Cecilia’s sisters noticed the staring, and they would tease Cecilia about it as they kept walking toward the town square. “You know, Cecy,” Olga said to Cecilia, “that’s the kind of boy you should marry.” Cecilia responded by rolling her eyes.
“A city boy?” Cecilia answered. “No… I’m not made for the big city life, contrary to what Dad thinks.”
“That’s right,” Marta said, “Cecy likes boys like Carlos…” She paused an instant and then continued, “boys that treat her, and everyone else, like crap because their daddies can afford it.” Marta and Olga started giggling. Cecilia was quiet and getting mad.
“It was an accident what he did, okay?” Cecilia stated. She rolled down her sleeves to cover the bruise in the shape of a hand on her forearm. “I’m going home.”
“Cecy,” Olga said, apologetically, “I didn’t mean it to make you mad.”
“Then you shouldn’t have said it.” Cecilia walked home alone. The girls kept walking to the town square.

Part 3. January 7, 2000. 5:28am

Cecilia fumbled the sugar packet as she tried to open it. The coffee was a bit stale, so it required some sugar. She did not usually have sugar with her coffee. The arthritis in her hands was getting the best of her dexterity as she did this. There used to be a time when she could sew buttons onto Octavio’s suits in no time. He always managed to lose one at the most inopportune moments. Now, a packet of sugar was giving her a headache. Add on to that the weight of many hours, and she was feeling very frustrated and alone. It had only been twelve minutes since Octavio was taken to surgery. Cecilia was very tired. Every few instants a different nurse would walk by, glancing over to check on her, asking if she needed anything. Cecilia was all right, sitting on the uncomfortable chair, taking sips of coffee. It sure was not as sweet and satisfying as the coffee she always served to her father’s guests. That was her job when her father hosted someone important from the town. She would make the coffee because she was the best at making it. Her sisters and mother would take care of the food. With thoughts of this, the past flooded her thoughts again…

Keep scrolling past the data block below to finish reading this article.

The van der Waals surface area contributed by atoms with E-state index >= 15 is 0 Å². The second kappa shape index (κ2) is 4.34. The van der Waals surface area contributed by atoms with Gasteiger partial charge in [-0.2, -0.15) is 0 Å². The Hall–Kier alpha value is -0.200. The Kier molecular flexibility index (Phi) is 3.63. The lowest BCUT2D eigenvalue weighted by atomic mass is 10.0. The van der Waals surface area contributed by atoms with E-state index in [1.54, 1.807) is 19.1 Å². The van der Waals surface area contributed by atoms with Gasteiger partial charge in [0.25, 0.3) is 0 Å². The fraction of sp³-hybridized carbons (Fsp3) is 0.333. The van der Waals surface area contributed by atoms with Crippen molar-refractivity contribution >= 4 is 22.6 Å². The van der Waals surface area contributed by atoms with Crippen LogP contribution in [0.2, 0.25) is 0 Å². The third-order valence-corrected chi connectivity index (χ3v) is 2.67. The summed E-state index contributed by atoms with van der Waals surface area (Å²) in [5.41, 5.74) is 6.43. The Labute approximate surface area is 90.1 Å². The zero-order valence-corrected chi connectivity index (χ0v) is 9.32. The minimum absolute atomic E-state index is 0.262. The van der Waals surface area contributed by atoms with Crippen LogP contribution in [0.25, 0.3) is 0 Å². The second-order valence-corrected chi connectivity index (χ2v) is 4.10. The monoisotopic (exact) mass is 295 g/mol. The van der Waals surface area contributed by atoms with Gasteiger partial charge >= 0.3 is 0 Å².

Part 4. June 28, 1946. Early Afternoon.

It was still early when Cecilia and her sisters got home from their daily walk to the town square. The weather looked like it would turn bad. There were thunderclouds on the horizon, so they cut short the visiting with friends and eating ice cream. As soon as they walked into the house, their mother asked them for help in preparing dinner. “It’s kind of early for dinner, isn’t it, Mom?” Olga asked.
“Yes. But your father is having guests over.”
“Who?” Cecilia asked.
“Doctor Chavez and his new apprentice from the state medical college. So I need you girls to be on your best behavior.” The two younger girls giggled.
“Is he good-looking?” Olga asked. Her mother smirked.
“I don’t know. I haven’t seen him. But I do know that he is too old for you if he is a medical student,” their mother said. Then she looked at Cecilia. “Well, maybe not too old for Cecy,” she added. Cecilia rolled her eyes and blushed at the same time.

Later that evening, the guests arrived. Cecilia’s Father, Fernando, welcomed them at the door to the house. He walked them over to the living room. They all sat in the big, comfortable sofas there. They talked as the waited for dinner to be ready. “Tell me, Octavio, how long will you be in Camargo?” Fernando asked.
“One whole year, Don Fernando. It’s my required community service before I can graduate.”
“Well, I hope you enjoy Camargo. It’s a quiet little town, not many medical emergencies. Not much of anything, for that matter.”
“He’s already enjoying it, Fernando.” Dr. Chavez commented. “It’s a long way from the big city life in Chihuahua and Octavio needed a break.” Octavio nodded in agreement. At that moment, Cecilia walked in from the kitchen. Octavio and Dr. Chavez stood up in her presence.

“Cecy, I would like for you to meet Doctor Octavio Ortiz,” her father said.
“I’ve met him already, Dad. Yesterday,” Cecilia commented as she shook Octavio’s hand. That first touch, that first “taste” of Cecilia’s skin was enough to raise Octavio’s temperature a few degrees. And he felt it.
“Yes,” Octavio said enthusiastically, albeit a bit nervous. “She… And her sisters… Gave me directions to Doctor Chavez’s office.” He had a big smile as he held her hand gently. He held it a little longer than normal. Cecilia kept looking at his eyes.
“It’s a pleasure to meet you, Doctor.”
“Please, call me Octavio.” They both smiled at each other and kept staring.
“Dinner is ready,” Cecilia said. They all walked to the dining room.